2012 Desert Cup
MLS firms up plans for Desert Cup
Expanded format includes 4 teams, games at Kino Stadium
Major League Soccer Vice President Nelson Rodriguez joined local officials in announcing a schedule and location for the 2012 Desert Cup on Thursday.
Rodriguez's vision is for more than just a short pre-season tournament, but to make Tucson a "permanent home for Major League Soccer."
This year's Desert Cup was played on a single weekend and featured MLS's New York Red Bulls, Sporting Kansas City plus two lower division squads: FC Tucson and Arizona Sahuaros. Next year's contest will feature four MLS teams and will be played at Kino Stadium on Tucson's southside.
FC Tucson officials are reluctant to announce what the participating teams will be, but have said that they have four that are very interested in participating. With Thursday's announcement of a venue, it is expected that FC Tucson will be able to announce the teams in the next few weeks.
Rodriguez talks community support
The audience for the announcement included politicians, business people, county officials and fans decked out in the jerseys of their favorite teams. Rodriguez was impressed by the level of support, but "not surprised."
"It was great to see the support from so many parts of the community. ... But we are not surprised. Everything we've seen from FC Tucson has been first-class and today was no different."
Rodriguez and several of the speakers noted how the community came together to support the effort to bring MLS to Tucson. One was Board of Supervisors Chairman Ramón Valadez, who admitted he was initially skeptical.
"Councilman Cunningham came to me a year ago, and I thought it was a fantasy. I am happy to be proven wrong," Valadez said.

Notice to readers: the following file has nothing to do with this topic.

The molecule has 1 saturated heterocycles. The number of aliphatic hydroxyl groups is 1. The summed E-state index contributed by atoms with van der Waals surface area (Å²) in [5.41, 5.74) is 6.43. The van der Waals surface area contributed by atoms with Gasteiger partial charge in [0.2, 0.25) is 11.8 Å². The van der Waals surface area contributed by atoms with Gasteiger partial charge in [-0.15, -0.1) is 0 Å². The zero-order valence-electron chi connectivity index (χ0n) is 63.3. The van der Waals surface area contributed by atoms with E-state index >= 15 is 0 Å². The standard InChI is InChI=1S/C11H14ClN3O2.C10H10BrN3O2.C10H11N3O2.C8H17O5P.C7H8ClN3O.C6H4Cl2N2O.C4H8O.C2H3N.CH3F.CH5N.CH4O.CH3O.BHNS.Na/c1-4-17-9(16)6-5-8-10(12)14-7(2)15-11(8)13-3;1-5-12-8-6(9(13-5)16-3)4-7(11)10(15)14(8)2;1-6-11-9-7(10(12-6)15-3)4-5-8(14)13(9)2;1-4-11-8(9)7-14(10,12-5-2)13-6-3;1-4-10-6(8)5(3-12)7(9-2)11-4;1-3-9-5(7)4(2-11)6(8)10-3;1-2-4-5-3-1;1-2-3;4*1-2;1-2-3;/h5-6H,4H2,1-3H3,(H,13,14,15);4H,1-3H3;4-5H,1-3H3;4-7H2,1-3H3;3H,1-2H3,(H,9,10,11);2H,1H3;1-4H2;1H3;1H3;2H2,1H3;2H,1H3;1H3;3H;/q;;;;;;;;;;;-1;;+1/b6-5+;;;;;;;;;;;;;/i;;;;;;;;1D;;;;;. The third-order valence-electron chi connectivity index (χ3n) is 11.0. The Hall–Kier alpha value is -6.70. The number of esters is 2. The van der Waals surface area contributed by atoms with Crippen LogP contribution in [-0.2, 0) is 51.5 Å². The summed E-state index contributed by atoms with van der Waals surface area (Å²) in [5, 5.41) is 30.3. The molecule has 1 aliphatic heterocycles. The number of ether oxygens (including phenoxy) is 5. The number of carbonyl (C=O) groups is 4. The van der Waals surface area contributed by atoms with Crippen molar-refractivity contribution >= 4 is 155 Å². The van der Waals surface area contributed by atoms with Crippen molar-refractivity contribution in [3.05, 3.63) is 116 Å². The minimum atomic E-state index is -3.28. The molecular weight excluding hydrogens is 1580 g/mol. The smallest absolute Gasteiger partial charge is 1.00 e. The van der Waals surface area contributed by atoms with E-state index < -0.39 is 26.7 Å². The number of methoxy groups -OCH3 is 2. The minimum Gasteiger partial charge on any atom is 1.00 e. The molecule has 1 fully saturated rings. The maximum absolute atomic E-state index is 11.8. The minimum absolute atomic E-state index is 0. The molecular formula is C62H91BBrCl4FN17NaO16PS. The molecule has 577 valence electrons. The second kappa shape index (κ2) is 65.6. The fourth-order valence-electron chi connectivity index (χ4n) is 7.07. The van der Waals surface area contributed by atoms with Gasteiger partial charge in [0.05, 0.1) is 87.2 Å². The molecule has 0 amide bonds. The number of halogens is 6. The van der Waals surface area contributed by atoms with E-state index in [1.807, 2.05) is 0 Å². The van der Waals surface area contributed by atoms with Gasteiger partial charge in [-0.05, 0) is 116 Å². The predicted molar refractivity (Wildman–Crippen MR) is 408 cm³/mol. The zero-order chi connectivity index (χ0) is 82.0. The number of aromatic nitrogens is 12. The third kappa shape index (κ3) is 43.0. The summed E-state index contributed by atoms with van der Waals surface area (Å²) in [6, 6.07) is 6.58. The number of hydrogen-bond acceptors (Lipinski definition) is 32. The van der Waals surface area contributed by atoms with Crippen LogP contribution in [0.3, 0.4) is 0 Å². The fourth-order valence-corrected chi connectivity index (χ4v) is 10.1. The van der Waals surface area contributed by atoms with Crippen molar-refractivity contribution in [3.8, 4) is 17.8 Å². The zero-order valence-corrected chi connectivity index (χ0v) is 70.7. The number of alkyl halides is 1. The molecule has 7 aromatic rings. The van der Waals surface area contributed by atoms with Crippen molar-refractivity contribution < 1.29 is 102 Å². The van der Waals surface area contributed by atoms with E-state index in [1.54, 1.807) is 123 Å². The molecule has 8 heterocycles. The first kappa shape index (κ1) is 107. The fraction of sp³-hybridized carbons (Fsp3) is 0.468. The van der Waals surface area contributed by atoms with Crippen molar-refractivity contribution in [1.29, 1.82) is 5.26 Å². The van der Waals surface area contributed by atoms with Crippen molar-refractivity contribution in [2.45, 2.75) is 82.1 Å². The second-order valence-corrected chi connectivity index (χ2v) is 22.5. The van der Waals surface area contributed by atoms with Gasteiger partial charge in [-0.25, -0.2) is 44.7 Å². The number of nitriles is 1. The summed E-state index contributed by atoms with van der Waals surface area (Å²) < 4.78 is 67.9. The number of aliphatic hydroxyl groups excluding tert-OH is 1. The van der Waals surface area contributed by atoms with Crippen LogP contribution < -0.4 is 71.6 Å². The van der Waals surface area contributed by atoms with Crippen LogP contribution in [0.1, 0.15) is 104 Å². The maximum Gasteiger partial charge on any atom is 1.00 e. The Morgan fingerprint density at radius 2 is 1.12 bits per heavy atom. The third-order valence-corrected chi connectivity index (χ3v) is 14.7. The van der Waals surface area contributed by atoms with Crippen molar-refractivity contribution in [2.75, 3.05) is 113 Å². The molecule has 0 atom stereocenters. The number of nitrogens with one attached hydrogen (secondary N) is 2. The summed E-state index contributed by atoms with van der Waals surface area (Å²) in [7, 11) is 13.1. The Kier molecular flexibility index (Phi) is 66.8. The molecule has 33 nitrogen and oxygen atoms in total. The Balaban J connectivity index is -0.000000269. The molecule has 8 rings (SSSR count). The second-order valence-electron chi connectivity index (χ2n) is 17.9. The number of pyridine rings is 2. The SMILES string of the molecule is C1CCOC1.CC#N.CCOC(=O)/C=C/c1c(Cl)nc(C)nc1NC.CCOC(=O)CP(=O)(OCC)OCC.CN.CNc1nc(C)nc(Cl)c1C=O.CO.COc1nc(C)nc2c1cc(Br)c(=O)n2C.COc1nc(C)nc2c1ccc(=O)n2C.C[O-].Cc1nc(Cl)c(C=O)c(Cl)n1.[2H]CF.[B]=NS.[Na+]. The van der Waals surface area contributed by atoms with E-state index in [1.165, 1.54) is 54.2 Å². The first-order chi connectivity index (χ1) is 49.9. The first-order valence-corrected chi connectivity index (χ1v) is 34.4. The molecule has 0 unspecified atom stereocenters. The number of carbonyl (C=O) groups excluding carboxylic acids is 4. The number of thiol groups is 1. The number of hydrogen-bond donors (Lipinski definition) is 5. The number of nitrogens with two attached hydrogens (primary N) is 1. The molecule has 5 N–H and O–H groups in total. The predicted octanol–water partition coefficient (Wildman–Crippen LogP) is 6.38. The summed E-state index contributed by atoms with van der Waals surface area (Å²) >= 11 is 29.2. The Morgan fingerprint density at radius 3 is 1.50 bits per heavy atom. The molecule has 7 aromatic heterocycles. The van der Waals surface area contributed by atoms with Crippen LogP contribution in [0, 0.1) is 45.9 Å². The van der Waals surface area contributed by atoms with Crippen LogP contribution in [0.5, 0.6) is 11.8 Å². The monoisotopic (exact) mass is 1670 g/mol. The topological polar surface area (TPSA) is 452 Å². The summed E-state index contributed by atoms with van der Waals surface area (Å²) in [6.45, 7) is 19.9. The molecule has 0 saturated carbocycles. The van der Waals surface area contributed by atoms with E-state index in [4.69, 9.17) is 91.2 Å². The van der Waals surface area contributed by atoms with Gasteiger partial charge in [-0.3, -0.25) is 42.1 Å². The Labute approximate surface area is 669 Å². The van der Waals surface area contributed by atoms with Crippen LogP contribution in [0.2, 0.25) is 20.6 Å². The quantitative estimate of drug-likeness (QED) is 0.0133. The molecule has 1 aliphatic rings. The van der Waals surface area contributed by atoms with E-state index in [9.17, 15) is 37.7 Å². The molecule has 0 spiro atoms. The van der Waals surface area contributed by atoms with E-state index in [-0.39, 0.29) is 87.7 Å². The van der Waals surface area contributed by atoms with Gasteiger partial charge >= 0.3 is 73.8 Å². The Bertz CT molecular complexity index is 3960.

Valadez said of the attendance at the last event, where over 10,000 people packed Hi Corbett Field, "it was a loud signal that this community supports soccer."
Build it and they will come
Rick Schantz, head coach for FC Tucson, spent his moments after the press conference talking to Kino complex officials about options for fields in the area.
He said the matches will be played in the stadium, but there are more facilities available for teams to train. The Diamondbacks club house and the areas around it can be converted for a soccer team.
"We're looking at bringing in bikes, weights and training equipment. We want to make it a one stop shop for an MLS team," Schantz said.
One thingthe schedule is missing is a match between FC Tucson and one of the MLS sides. Schantz said that he is making arrangements for FC Tucson to play against the reserve teams for the MLS clubs. Unfortunately for fans, those games will be closed to the public.
Schantz still sees it as good chance bring more quality players to FC Tucson.
"We can call up these players and agents and say, if you haven't been drafted and you're looking for an opportunity to play in front of some MLS coaches, here it is," he said.
MLS fans will even admit that the league hasn't had the impact on culture the way other sports do. Many people who don't follow baseball or basketball will claim to have a team. When it comes to soccer, only confirmed fans have an allegiance.
County Board of Supervisor Richard Elías came to the sport recently after being involved in the Desert Cup last year and meeting Kansas City coach Peter Vermes.
"I like seeing Kansas City do well, and they were fun to watch this season.